BEATLES FANS IMAGINED LENNON
PHOTOS BY MELODY FALCONER-POUNDER
Mark Staycer as "ImagineLennon" performed two shows at the Bayfield Town Hall on Sunday, July 15 – a matinee and an evening concert.
Mark Staycer’s portrayal of John Lennon has been called "spot on" by thousands who have enjoyed seeing him "live" and in-person.
He performs in full costume and plays authentic-style guitars that were used by John Lennon during his Beatles and solo years. Thousands of enthusiastic fans have witnessed his stunning portrayal at theaters and venues around the world, including Beatles Week in Liverpool, Abbey Road on the River, and at music festivals across the United States and Canada.
Staycer performed two shows at the Bayfield Town Hall on Sunday, July 15 – a matinee and an evening concert. “ImagineLennon” is part of the Give Peace a Chance Summer Concert Tour, a production of the London Beatles Festival. The tour also made stops in Leamington, Highgate and Port Franks. Locally it was sponsored by the Bayfield Town Hall and The Little Inn of Bayfield.
Mark Staycer as "ImagineLennon" closed the show with "Give Peace A Chance" the popular Lennon song the tour was named for.
TWO oPEN HOUSES BEING HELD FOR SHORELINE MANAGEMENT PLAN
People interested in the topic of shoreline management in the Ausable Bayfield watersheds are invited to attend public information open houses to be held on two Saturdays in August. The Ausable Bayfield Conservation Authority (ABCA) is hosting these two events.
“We invite shoreline residents and other interested people to attend the two open houses in August,” said Geoffrey Cade, ABCA manager of Water and Planning.
The first open house will take place on Aug. 11, in Thedford, ON. The second open house will be held on Aug. 18 in Zurich. These open houses will run from 9 a.m. to noon. There are scheduled presentations, starting at 10:30 a.m., which will report on the progress of the work to update the existing Shoreline Management Plan (SMP). The open house in Thedford will take place at the Legacy Recreation Centre Hall, 16 Allen Street. The open house in Zurich will be held at the Zurich Arena, 15 East Street.
The open houses will include displays and presentations about shoreline management topics such as technical work updates; updated draft mapping of shoreline recession rates; and draft development guidelines. There will be opportunities to ask questions of staff members and to provide written comments.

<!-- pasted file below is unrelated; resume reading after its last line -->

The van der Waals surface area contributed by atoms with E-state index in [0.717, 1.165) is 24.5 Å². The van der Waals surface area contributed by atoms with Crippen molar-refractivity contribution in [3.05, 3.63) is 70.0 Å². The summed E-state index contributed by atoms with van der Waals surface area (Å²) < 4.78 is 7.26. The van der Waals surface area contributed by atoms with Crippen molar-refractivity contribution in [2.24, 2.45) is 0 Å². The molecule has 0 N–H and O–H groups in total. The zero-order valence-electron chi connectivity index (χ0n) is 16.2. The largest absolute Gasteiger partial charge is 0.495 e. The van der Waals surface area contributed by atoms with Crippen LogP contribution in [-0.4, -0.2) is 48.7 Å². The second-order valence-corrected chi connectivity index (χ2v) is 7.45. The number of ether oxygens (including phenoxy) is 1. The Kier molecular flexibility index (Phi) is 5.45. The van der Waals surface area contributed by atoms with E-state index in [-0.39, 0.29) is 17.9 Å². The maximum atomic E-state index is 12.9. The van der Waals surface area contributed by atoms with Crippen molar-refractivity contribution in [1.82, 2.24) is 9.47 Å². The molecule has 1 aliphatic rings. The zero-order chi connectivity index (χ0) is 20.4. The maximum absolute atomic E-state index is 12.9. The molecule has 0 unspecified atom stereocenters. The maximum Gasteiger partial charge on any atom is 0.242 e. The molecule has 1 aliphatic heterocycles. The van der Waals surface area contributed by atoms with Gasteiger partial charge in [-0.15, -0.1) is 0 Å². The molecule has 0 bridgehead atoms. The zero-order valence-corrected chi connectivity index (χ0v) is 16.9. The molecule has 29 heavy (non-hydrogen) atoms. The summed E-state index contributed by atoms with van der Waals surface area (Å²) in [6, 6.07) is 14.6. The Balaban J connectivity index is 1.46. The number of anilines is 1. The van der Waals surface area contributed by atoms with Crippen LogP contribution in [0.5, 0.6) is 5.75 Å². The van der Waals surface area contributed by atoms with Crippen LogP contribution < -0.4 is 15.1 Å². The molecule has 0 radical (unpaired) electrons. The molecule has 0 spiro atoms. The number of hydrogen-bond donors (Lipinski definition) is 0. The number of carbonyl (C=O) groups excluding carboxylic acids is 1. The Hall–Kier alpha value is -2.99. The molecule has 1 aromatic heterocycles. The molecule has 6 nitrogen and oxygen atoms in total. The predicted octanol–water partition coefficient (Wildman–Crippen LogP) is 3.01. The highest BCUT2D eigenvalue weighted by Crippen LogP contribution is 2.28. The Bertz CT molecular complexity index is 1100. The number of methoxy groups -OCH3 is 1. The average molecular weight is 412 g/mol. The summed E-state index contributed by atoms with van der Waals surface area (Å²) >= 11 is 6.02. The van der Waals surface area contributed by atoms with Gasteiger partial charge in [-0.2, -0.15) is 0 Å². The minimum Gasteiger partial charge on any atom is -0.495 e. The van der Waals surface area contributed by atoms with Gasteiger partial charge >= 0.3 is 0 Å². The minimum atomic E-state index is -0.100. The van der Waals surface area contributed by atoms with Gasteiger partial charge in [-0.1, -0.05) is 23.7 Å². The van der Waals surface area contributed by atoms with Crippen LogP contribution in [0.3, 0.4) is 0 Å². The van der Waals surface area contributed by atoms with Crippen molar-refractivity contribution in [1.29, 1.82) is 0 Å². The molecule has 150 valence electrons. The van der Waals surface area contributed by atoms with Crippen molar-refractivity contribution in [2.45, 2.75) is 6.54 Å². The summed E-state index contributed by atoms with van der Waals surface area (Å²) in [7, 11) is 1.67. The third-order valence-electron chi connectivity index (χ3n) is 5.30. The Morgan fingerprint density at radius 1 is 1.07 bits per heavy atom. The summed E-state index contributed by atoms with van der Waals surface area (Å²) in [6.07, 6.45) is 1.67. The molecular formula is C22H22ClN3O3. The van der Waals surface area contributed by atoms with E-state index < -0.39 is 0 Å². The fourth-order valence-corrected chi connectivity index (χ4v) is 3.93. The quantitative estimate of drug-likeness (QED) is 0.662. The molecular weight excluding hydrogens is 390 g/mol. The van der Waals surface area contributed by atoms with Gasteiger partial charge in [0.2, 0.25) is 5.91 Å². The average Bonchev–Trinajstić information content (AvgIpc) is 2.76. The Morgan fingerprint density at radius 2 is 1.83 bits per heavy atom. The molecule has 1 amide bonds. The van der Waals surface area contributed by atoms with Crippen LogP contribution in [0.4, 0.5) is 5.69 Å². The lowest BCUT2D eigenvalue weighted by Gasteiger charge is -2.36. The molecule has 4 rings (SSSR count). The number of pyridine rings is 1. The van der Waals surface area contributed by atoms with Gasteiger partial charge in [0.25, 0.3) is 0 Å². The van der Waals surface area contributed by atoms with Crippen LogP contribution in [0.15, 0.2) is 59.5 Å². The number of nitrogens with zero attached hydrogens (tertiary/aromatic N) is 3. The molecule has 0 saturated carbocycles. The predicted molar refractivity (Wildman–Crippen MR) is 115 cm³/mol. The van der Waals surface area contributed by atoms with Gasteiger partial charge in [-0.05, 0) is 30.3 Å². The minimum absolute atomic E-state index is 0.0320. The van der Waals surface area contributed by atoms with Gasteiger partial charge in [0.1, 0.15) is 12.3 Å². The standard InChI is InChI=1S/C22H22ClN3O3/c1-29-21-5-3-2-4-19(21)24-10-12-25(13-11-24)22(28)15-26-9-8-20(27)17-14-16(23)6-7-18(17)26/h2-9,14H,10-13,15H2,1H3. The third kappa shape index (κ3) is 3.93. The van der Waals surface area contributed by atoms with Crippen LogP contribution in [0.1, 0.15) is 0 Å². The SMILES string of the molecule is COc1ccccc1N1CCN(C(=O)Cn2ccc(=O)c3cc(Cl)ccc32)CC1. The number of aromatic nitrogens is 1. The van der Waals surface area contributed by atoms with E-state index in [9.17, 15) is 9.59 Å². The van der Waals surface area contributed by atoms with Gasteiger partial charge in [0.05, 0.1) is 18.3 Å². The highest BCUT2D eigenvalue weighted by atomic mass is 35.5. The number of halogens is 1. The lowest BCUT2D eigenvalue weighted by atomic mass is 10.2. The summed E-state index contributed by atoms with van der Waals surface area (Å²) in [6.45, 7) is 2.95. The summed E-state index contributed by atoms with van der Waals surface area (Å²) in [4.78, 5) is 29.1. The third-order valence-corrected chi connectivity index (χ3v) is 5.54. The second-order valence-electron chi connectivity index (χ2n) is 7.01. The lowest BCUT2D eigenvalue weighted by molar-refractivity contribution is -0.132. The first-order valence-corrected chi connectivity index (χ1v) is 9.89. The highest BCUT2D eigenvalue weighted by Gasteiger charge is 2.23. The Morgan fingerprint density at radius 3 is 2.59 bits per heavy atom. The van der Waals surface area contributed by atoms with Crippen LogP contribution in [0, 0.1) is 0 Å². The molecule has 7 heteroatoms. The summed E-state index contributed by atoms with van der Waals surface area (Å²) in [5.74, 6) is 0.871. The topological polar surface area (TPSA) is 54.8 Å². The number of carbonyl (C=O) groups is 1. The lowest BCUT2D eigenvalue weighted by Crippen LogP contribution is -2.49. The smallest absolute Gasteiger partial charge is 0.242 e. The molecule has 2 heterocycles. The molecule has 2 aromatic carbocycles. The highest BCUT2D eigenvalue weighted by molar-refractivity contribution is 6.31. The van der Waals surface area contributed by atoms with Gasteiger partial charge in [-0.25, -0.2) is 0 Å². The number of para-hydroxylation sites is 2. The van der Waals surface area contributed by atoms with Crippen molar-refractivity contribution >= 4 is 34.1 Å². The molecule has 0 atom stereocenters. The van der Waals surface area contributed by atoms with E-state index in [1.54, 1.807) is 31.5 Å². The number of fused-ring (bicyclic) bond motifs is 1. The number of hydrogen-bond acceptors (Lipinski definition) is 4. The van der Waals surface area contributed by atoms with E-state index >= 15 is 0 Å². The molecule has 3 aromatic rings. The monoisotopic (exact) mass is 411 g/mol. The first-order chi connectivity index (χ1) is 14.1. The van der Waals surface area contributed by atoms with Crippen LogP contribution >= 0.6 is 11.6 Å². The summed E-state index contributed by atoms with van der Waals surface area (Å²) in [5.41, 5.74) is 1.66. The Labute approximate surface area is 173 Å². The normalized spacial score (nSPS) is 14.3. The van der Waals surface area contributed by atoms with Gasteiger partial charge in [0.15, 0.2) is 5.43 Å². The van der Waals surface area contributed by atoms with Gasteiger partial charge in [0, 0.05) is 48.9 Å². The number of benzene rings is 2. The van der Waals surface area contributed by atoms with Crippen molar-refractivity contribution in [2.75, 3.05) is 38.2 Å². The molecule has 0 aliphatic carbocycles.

Planned presentations will be made by Cade and by Fiona Duckett, M.Sc., P. Eng. of W. F. Baird and Associates Coastal Engineers Ltd.
ABCA’s Shoreline Management Plan (SMP) was last updated in 2000. The plan identifies shoreline hazards for flooding, erosion and dynamic beaches and their impact on shoreline development. A copy of the SMP 2000 is online at abca.ca. The conservation authority started a process in 2015 to begin updating technical information to support updates to the 2000 SMP document. The 2018 open houses are to provide information on the existing plan, current policies and next steps to update the current plan.
Updates to the plan will provide newer information on shoreline recession rates, ensure that local policies and application of the Regulation conform to Province of Ontario policy, and keep policies current in light of emerging land use trends. Updates to the Shoreline Management Plan will provide a consistent and up-to-date guide for development and municipal land use planning along the shoreline, according to the ABCA.
To learn more about shoreline management in the watershed visit the Shoreline Management Plan Update page online at abca.ca at this link: https://www.abca.ca/page.php?page=shoreline-management
Members of the public are invited to subscribe to a free electronic newsletter that provides updates about shoreline management in the watershed. More than 435 people have subscribed to this newsletter. To sign up to receive these updates you may visit this link: http://eepurl.com/bxn8_5.